The Hidden Downsides To Front Load Washing Machines

Like any home appliance, front load washing machines come with their own pros and cons. Unlike top load washing machines, they're great for small homes because the washer and dryer can be stacked atop one another. Although, the best benefit of front loading washing machines is that they're high-efficiency, meaning they use less water than top loading models (via Howards). This is because the drum of the washer faces the front of the machine and spins on its side, using gravity and friction to wash clothes more effectively than a top load washer. By comparison, top load washing machines use agitators to clean clothes, which takes up valuable space in the drum.

Front load washing machines are also a better value than top load models. At initial purchase, top load washers are less expensive and seem like the more economical option, but in the long run, they will use more water and energy to wash the clothes. Over time, this will end up costing you more than if you had spent more upfront on an energy-efficient front-load model. However, there is one area in which top load washers are superior to front load models. If you don't already know, read on to find out.

Mold and mildew

There are a few downsides to using front load washing machines, but the most significant is their susceptibility to growing mold and mildew. This issue will quickly become evident by the emergence of a strong mildew smell within the machine, and potentially, your clothes as well. This tends to be a problem in front-load models specifically because the opening is located on the side of the machine, but water evaporates upward, explains Howards. By comparison, water can more easily escape from top-load models where the opening is above. The best way to prevent mold and mildew from growing is to always leave the door open when the machine is not running, and to clean your machine on a regular basis.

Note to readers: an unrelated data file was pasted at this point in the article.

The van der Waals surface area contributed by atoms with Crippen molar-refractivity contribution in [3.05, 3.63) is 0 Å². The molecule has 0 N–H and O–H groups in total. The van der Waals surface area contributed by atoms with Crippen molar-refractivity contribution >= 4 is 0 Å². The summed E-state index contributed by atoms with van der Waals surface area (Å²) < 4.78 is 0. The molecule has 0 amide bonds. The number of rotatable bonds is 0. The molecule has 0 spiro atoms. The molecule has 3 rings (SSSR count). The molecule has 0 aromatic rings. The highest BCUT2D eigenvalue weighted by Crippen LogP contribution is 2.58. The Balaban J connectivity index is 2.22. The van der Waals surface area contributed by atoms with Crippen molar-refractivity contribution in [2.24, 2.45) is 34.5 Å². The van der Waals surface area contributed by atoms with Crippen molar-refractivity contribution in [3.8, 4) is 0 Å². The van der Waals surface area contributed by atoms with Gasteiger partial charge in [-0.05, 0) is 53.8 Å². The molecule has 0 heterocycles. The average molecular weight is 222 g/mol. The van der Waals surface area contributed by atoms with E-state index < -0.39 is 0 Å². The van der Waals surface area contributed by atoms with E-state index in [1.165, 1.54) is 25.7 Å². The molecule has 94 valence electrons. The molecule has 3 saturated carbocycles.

Front load washers are also more likely to be damaged if the weight distribution is uneven. This is why front load washers in particular should never be overstuffed. Another mildly irritating downside is that front load washers cannot be opened mid-cycle to add in clothes you initially forgot. The door locks automatically when the cycle is started so that the water won't spill out mid-cycle. Most front load washers have a pause button for this purpose, but to open the door you need to wait for the water to drain, wasting water and detergent.